Quick facts on HCA Development, Interference with Wetlands, and Alterations to Shorelines and Watercourses Regulation 161/06
How does it affect you?
If you have a stream on your property or if your lot backs onto a ravine, wetland, steep slope or the Hamilton Harbour/Lake Ontario, you are probably affected. Construction and development in these areas are regulated to control changes to watercourses, floodplains, wetlands and steep slopes, in order to prevent flooding and erosion problems. They are also in place to conserve the environment and its associated natural features.
The types of land affected include:
- Ravines, valleys, sections of the Niagara Escarpment and other steep slopes
- Wetlands, including swamps, marshes, bogs, fens and ponds
- Any river, creek, stream, flood plain or Dundas Valley land
- Hamilton Harbour and Lake Ontario Shoreline
- Adjacent lands to the above natural features
If your property is regulated, you will require written approval from the Conservation Authority before proceeding with any of the following projects:
- Site grading, temporary or permanent placing, dumping or removal of any material originating on the site or elsewhere (including disposal of unwanted material)
- Construction, reconstruction, erection or placing of a building or structure of any kind (including additions, accessory structures or replacement of existing buildings, installation of swimming pools, decks, retaining walls, etc.)
- Any change to a building or structure that would have the effect of altering the use or potential use of the building or structure, increasing the size of the building or structure or increasing the number of dwelling units in the building or structure
- Alteration of a watercourse (including channelizations, retaining walls, revetments, bridges, culverts, docks, erosion protection measures). NOTE: alteration means to straighten, change, divert or interfere in any way.
If you are unsure whether the regulation applies to your property, please contact the Conservation Authority to view maps and discuss your situation.
Darren Kenny, Watershed Officer
905-525-2181 ext. 131
Jaime Tellier, Conservation Planner
905-525-2181 ext. 165
View this video for a look at Planning and Permits at a glance.
Please note that changes to the Federal Fisheries Act effective November 25, 2013 have changed Conservation Authorities' responsibilities under the Act. For a fact sheet on these changes, please click here.
Is there a fee for obtaining a permit?
Yes. Fees vary depending on the type and scale of a proposal. Details on the fees may be obtained by contacting HCA or see the fee schedule in the Helpful Links and Documents tab.
How is an application processed?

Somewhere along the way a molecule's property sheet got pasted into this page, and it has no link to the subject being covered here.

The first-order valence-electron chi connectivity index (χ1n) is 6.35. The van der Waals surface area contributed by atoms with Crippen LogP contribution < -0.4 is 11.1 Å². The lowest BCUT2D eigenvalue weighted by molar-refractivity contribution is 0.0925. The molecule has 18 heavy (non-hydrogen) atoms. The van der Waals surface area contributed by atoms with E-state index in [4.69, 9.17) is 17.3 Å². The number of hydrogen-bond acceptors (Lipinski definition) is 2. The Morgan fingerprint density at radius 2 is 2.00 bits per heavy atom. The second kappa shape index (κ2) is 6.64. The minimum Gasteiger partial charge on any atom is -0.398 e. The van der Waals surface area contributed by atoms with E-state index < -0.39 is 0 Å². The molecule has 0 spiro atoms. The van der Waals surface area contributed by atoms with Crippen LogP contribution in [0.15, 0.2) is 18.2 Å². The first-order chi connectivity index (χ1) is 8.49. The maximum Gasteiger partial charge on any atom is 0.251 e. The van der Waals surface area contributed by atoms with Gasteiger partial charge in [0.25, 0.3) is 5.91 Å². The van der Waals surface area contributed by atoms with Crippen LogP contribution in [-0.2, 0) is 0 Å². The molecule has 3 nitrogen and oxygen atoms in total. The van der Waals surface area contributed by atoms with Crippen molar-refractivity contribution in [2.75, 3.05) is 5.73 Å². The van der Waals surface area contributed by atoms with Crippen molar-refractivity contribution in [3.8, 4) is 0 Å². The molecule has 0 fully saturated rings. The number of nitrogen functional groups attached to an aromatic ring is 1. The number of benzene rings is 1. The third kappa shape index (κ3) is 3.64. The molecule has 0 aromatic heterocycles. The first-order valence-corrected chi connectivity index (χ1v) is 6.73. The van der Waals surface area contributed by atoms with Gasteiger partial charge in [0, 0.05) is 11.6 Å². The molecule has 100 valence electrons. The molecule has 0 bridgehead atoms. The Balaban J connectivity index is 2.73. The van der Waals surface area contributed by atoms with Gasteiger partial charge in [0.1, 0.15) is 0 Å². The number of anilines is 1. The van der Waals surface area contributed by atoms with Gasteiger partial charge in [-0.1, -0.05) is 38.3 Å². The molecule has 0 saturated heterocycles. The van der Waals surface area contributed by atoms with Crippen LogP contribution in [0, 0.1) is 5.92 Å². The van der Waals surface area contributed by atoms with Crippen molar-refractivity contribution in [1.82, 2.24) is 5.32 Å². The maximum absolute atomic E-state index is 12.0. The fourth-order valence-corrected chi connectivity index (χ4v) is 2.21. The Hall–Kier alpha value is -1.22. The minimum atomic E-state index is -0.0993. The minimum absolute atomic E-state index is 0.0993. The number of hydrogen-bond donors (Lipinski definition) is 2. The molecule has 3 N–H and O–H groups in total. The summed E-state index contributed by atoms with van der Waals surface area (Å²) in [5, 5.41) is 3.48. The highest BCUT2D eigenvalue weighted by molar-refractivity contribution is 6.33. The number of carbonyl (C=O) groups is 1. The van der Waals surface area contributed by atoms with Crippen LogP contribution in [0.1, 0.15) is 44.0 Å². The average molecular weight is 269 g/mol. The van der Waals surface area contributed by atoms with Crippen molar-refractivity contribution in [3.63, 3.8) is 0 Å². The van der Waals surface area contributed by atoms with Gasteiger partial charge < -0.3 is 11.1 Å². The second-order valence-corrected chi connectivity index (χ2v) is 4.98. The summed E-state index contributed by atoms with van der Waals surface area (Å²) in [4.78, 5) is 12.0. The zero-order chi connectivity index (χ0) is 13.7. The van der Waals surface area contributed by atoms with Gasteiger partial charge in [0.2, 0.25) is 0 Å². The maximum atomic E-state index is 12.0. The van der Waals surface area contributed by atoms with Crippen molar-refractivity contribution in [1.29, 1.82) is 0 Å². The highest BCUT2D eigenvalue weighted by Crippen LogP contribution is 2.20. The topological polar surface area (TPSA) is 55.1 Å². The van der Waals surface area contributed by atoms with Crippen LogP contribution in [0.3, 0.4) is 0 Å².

HCA staff review your application and may conduct a site inspection of the property. In the event that your proposal does not meet policy, HCA staff will further consult with you in an attempt to bring plans in accordance with all requirements. If the project conforms to policies a staff will issue a permit which is endorsed by the HCA Board of Directors at regularly scheduled meetings. In the event that your proposal does not conform to policy, you may request the matter to be brought in front of the Board of Directors as a formal Hearing for a decision. The Board of Directors will either approve, approve with conditions or deny the application. If a permit is approved, the permit is issued to the applicant and is typically valid for 2 years from the date of issuance. Service times vary depending on the season, but can take upwards of 4 weeks for permit issuance.
What would lead to an application being denied?
Works that cannot demonstrate conformity to HCA policy may be denied. This could involve works that reveal an unacceptable risk to life and property from natural hazards (i.e. flooding), adverse impacts to adjacent lands, including unacceptable environmental impacts to natural systems (e.g. wetlands, fisheries habitat, ravine and valley systems, environmentally significant areas).
Can a decision of the Hamilton Conservation Authority be appealed?
Yes. Any applicant who has been refused permission may, within 30 days of receipt of the decision and reasons for refusal, appeal to the Minister of Natural Resources.
Are there "minor" works that would not require a permit?
Yes. Subject to certain conditions, works qualifying for exemption may include small accessory non-habitable structures, fencing projects, and minor fill placement. Please contact HCA to see if your project is exempt.
What happens if I do not obtain a permit when one is required?
If you have undertaken unauthorized works in a Regulated Area, you may be charged under Section 28 of the Conservation Authorities Act (R.S.O. 1990 c.27) subjecting you to prosecution in the Provincial Courts. It is very important to ensure that any works undertaken in HCA Regulated Areas are done so in accordance with HCA Policies and Guidelines.
It is important to note that a permit from the Conservation Authority does not replace building permits or any other permits issued through municipal offices or other government agencies. By the same token, a municipal building permit does not replace the one required from the Conservation Authority.
If you are unsure whether or not your property falls within a HCA Regulated Area, or whether your proposal requires an HCA permit, you are encouraged to contact our office for information and guidance.
Helpful Links and Documents
- General Permit Application
- Lake Ontario Shoreline Permit Application
- 2015 Planning and Regulation Fee Schedule
- HCA Regulation 161/06
- Regulated Area Mapping
- Erosion and Sediment Control Guideline for Urban Construction
- HCA Planning and Regulation Policies and Guidelines
- Policies and Procedures for Plan Review and Permitting Activities
- Memorandum of Agreement between the City of Hamilton and HCA